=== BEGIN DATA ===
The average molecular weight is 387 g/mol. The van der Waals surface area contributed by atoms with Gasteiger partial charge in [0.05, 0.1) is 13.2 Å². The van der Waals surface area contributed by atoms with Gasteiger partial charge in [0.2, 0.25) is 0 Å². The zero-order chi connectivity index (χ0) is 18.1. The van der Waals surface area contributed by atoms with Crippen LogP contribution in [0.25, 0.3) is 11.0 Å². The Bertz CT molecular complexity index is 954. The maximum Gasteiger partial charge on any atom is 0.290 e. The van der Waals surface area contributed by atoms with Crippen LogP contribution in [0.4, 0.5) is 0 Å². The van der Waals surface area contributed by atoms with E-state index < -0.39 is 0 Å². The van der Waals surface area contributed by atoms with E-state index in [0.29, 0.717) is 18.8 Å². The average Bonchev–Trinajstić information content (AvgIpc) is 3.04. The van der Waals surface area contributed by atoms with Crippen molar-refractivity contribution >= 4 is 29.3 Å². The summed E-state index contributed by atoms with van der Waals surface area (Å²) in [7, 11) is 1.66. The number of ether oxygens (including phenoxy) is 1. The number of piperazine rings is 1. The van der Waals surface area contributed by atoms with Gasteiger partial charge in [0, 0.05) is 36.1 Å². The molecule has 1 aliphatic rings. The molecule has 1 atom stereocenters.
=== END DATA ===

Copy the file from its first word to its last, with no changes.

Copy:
The average molecular weight is 387 g/mol. The van der Waals surface area contributed by atoms with Gasteiger partial charge in [0.05, 0.1) is 13.2 Å². The van der Waals surface area contributed by atoms with Gasteiger partial charge in [0.2, 0.25) is 0 Å². The zero-order chi connectivity index (χ0) is 18.1. The van der Waals surface area contributed by atoms with Crippen LogP contribution in [0.25, 0.3) is 11.0 Å². The Bertz CT molecular complexity index is 954. The maximum Gasteiger partial charge on any atom is 0.290 e. The van der Waals surface area contributed by atoms with Crippen LogP contribution in [0.4, 0.5) is 0 Å². The van der Waals surface area contributed by atoms with E-state index < -0.39 is 0 Å². The van der Waals surface area contributed by atoms with E-state index in [0.29, 0.717) is 18.8 Å². The average Bonchev–Trinajstić information content (AvgIpc) is 3.04. The van der Waals surface area contributed by atoms with Crippen molar-refractivity contribution >= 4 is 29.3 Å². The summed E-state index contributed by atoms with van der Waals surface area (Å²) in [7, 11) is 1.66. The number of ether oxygens (including phenoxy) is 1. The number of piperazine rings is 1. The van der Waals surface area contributed by atoms with Gasteiger partial charge in [0, 0.05) is 36.1 Å². The molecule has 1 aliphatic rings. The molecule has 1 atom stereocenters.